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Tobacco taxation is widely used to encourage quitting and deter smoking uptake. According to a recent systematic review there is “strong scientific evidence” that increasing the unit price for tobacco products is effective in increasing smoking cessation and reducing consumption.1 A review of tobacco company internal documents concludes “that price increases lead to significant reductions in overall smoking, increases in smoking cessation, and reductions in smoking prevalence, with relatively large effects on young people”.2 There is evidence from the United States,3,4 and the United Kingdom,5 that low income populations are particularly likely to reduce consumption as a result of tobacco taxation increases. Another study found that the least educated were the most price responsive.6 For these reasons tobacco taxation increases have been described by some as being “a progressive public health policy”.7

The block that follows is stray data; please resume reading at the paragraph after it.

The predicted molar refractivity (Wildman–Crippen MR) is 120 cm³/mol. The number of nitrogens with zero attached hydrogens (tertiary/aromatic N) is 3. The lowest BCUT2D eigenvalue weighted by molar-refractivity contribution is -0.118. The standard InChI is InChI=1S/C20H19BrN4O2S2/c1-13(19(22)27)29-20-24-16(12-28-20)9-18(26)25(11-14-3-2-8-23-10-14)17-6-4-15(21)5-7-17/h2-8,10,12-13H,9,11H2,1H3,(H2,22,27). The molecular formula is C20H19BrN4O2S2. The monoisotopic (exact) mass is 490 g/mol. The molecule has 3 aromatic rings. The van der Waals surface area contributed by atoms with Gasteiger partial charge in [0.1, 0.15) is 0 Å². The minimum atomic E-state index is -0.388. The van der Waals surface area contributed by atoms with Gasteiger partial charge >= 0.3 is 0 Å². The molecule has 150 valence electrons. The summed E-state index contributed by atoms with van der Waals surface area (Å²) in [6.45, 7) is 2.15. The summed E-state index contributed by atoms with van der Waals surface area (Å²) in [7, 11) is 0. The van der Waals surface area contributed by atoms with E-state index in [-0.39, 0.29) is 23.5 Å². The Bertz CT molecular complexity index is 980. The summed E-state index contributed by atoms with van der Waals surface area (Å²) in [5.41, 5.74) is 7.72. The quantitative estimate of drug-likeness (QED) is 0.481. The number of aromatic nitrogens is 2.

However, when considering future tobacco tax increases as a tobacco control measure, the potential for increased financial hardship for low income households may deter policy makers from raising tobacco tax rates. This hardship may apply to households containing smokers who do not quit after a tax increase. One New Zealand estimate was that, for a 10% tobacco price rise, a household with a solo smoking adult with children would have to spend an average of $NZ 70–100 more per year if they neither quit nor cut down.8 Yet concern about the tax burden on the poor from tobacco tax increases has been described as one of the economic “myths” promulgated by the tobacco industry according to a recent review of the economics of tobacco.7